It’s the World in Union: Rugby World Cup preview


The Rugby World Cup 2015 kicks off in the UK this month, and it’ll be, for me, the fourth world cup I’ve attended.

Because my folks are from South Sydney, I grew up in a rugby (union) family. Some of my earliest memories are of watching the Wallabies play New Zealand at my cousin’s place. My Mum was so nervous and anxious, she’d disappear to wash the dishes at crucial moments.

Since leaving NSW, my focus on rugby has faded but I still love it for one reason more than any other: it means family time to me. So I’ve called on my cousin, Alexis – quite possibly the most rugby informed person to have ever not played rugby – for this World Cup preview. Alexis has the rulebook saved on her laptop and knows all 30+ hand signals refs make. (You can learn them here.

My sister, me and my cousin at the Wallabies V Ireland game, World Cup 2011 in Auckland, NZ. We got done over by the ref, and a crowd of Kiwis that hated our guts.
My sister, me and my cousin at the Wallabies V Ireland game, World Cup 2011 in Auckland, NZ. We got done over by the ref, and a crowd of Kiwis that hated our guts.

Who’s going to win the world cup?

Obviously New Zealand are the favourites.  They’re the number one ranked team in the world and have been for the past six years.  Their highest ranked competition in the pool rounds is Argentina, coming in at number 8.  So I don’t expect New Zealand to encounter too much trouble winning their pool.

They will, however, face stiffer opposition in their Quarter Final match where they will likely take on France or Ireland.  Les tricolores have a good record against New Zealand in World Cups, and it serves to remember that New Zealand have won the William Web Ellis Trophy twice; on both occasions New Zealand hosted or co-hosted the event.

How do you rank the Wallabies’ chances? The Wallabies have recently climbed up the IRB world rankings to hold down second spot.  But earlier this year they were ranked 6th.  They will face stiff opposition during the pool matches in England and Wales; arguably the hardest of all the pools.

But as the national coach, Michael Cheika says ‘If you’re in the tournament, of course you can win’.  The Wallabies’ success depends upon ‘which team’ turns up to play.  If they play like they did in the first Bledisloe Cup match of this year, then I think they’re a strong chance.

Who is looking best on ground these days for the Wallabies?

Both David Pocock and Michael Hooper have played well this year, both during the Super Rugby season and the Rugby Championship.  It’s a tough decision to choose between these two starting, so I think Cheika should play them both in the run-on team.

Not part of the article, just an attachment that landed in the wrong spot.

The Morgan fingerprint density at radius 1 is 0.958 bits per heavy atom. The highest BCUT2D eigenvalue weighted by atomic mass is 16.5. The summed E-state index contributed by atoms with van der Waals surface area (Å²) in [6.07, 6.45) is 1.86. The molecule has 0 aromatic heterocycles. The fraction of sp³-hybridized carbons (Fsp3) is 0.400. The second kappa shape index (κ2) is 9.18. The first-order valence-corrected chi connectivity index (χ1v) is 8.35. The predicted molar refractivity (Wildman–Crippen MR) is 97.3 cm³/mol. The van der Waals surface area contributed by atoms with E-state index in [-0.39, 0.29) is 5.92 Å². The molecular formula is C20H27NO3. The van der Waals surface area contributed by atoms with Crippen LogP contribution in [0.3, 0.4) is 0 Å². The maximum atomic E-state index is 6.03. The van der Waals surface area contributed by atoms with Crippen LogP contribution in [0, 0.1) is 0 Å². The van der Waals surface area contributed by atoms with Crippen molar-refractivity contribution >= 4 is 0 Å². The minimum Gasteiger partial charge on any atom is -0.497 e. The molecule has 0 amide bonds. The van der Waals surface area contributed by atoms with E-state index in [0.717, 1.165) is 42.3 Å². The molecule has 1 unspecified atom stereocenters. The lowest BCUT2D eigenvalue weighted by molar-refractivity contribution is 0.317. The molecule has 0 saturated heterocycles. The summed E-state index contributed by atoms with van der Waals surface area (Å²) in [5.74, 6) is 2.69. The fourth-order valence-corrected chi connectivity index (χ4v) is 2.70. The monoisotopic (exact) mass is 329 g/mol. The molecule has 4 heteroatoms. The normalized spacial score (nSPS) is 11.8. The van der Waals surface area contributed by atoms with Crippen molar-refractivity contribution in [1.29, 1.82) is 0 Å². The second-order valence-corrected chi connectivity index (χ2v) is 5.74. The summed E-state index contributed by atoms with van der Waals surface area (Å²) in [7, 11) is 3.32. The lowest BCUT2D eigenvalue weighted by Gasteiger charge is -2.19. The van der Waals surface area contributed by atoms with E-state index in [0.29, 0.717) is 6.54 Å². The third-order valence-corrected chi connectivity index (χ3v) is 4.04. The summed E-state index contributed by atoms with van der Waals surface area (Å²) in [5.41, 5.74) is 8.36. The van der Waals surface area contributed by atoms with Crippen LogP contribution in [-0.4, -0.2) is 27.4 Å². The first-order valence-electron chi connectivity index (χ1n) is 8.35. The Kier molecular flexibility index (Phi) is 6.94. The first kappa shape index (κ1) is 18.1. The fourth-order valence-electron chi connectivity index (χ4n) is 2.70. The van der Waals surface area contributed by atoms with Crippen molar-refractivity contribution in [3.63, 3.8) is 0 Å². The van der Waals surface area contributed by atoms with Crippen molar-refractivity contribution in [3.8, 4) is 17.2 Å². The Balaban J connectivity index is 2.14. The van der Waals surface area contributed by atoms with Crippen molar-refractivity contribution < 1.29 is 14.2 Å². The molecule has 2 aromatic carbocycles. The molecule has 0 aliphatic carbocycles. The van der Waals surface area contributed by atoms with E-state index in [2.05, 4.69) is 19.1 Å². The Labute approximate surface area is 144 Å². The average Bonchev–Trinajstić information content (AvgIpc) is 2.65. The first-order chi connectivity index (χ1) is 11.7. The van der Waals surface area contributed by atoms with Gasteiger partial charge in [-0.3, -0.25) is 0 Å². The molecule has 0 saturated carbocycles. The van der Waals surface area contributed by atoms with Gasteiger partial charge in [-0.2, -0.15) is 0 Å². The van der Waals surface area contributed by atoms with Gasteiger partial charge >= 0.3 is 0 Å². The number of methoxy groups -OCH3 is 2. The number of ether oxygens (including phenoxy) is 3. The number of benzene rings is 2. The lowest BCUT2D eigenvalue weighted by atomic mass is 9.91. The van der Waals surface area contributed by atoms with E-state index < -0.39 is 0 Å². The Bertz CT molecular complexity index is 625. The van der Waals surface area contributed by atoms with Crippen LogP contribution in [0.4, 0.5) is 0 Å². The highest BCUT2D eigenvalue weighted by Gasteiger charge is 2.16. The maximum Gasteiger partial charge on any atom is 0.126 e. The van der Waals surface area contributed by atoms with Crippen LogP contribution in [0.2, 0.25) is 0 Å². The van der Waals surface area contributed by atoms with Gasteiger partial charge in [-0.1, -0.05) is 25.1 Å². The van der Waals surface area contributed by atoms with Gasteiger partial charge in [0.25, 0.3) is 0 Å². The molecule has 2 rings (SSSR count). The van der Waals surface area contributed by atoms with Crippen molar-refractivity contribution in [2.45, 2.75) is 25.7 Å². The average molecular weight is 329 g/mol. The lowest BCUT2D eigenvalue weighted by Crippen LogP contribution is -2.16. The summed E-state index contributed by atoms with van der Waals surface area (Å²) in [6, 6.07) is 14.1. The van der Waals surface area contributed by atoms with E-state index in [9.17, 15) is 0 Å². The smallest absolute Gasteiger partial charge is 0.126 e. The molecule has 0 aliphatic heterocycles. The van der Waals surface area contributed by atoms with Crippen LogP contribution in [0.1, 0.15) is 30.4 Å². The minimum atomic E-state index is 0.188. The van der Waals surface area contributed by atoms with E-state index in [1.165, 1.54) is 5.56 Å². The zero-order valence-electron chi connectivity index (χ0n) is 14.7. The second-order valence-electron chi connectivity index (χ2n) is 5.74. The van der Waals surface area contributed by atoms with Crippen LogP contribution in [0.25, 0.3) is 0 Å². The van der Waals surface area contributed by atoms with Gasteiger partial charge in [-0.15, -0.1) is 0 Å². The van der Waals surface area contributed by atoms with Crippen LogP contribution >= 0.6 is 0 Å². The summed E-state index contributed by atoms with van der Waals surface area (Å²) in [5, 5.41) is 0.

Matt Giteau has played well also; he’s a smart player and brings a calming influence that comes with the experience.  Israel Folau plays well when he gets the ball … and is strong under the high-ball.  Adam Ashley-Cooper is consistently good … and I like Dean Mumm; he brings some mongrel to the team (which we need more of).

Do you like referees much these days and what’s your take on their impact on the game?

Does anyone like referees ever?  No, I can’t say that I hold many (or any) of the referees in high regard.  For a long time, I’ve been disappointed with the lack of consistency in the decisions made by referees.  I think many of them are too easily swayed by the revered players (and coaches).

I also think that ever since the nomenclature changed from ‘touch judges’ to ‘assistant referees’, these officials have contributed less to the game.  That being said, I think Wayne Barnes is the best of all the RWC referees. The only negative aspect to his game, is that he succumbs to the northern hemisphere tradition of playing very short advantage play.  I don’t think much of Nigel Owens.

What’s your favourite rugby moment to date?

As a Wallabies fan, my favourite RWC moment would have to be the Wallabies win in 1999.  That was a really successful (and exciting) era for Australian rugby.  I remember taking the day off school and attending the ticker tape parade that was held in Sydney.

I’m not sure that this response requires any further explanation, except to say that I was too young to remember the win in 1991.

Thanks cousin – I’ll see you in Cardiff in two weeks for our first game!

And if you’re wondering where I got my blog title from, this will explain it:

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